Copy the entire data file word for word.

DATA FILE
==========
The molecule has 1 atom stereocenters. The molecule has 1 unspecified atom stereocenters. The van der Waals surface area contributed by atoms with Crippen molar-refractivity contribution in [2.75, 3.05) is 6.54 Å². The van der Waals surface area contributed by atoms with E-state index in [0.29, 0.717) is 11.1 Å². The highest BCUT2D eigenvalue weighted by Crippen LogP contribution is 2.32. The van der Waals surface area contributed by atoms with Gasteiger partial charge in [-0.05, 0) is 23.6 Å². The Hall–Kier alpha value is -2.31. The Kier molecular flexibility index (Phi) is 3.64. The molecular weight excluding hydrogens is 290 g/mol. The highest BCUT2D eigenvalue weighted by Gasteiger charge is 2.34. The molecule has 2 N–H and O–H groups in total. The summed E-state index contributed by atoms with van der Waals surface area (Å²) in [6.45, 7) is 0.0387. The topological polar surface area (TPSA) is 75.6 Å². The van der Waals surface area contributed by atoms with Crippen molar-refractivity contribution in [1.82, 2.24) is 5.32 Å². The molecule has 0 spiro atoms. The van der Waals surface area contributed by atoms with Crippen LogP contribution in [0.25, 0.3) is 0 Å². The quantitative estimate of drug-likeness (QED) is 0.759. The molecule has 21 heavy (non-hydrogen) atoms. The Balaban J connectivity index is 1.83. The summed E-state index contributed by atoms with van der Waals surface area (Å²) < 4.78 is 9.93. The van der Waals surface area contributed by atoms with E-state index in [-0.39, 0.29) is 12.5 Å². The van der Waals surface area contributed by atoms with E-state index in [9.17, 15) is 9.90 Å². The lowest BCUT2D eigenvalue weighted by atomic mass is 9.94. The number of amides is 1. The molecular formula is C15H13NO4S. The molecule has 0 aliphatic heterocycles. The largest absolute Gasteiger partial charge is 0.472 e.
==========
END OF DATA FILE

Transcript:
The molecule has 1 atom stereocenters. The molecule has 1 unspecified atom stereocenters. The van der Waals surface area contributed by atoms with Crippen molar-refractivity contribution in [2.75, 3.05) is 6.54 Å². The van der Waals surface area contributed by atoms with E-state index in [0.29, 0.717) is 11.1 Å². The highest BCUT2D eigenvalue weighted by Crippen LogP contribution is 2.32. The van der Waals surface area contributed by atoms with Gasteiger partial charge in [-0.05, 0) is 23.6 Å². The Hall–Kier alpha value is -2.31. The Kier molecular flexibility index (Phi) is 3.64. The molecular weight excluding hydrogens is 290 g/mol. The highest BCUT2D eigenvalue weighted by Gasteiger charge is 2.34. The molecule has 2 N–H and O–H groups in total. The summed E-state index contributed by atoms with van der Waals surface area (Å²) in [6.45, 7) is 0.0387. The topological polar surface area (TPSA) is 75.6 Å². The van der Waals surface area contributed by atoms with Crippen molar-refractivity contribution in [1.82, 2.24) is 5.32 Å². The molecule has 0 spiro atoms. The van der Waals surface area contributed by atoms with Crippen LogP contribution in [0.25, 0.3) is 0 Å². The quantitative estimate of drug-likeness (QED) is 0.759. The molecule has 21 heavy (non-hydrogen) atoms. The Balaban J connectivity index is 1.83. The summed E-state index contributed by atoms with van der Waals surface area (Å²) < 4.78 is 9.93. The van der Waals surface area contributed by atoms with E-state index in [-0.39, 0.29) is 12.5 Å². The van der Waals surface area contributed by atoms with E-state index in [9.17, 15) is 9.90 Å². The lowest BCUT2D eigenvalue weighted by atomic mass is 9.94. The number of amides is 1. The molecular formula is C15H13NO4S. The molecule has 0 aliphatic heterocycles. The largest absolute Gasteiger partial charge is 0.472 e.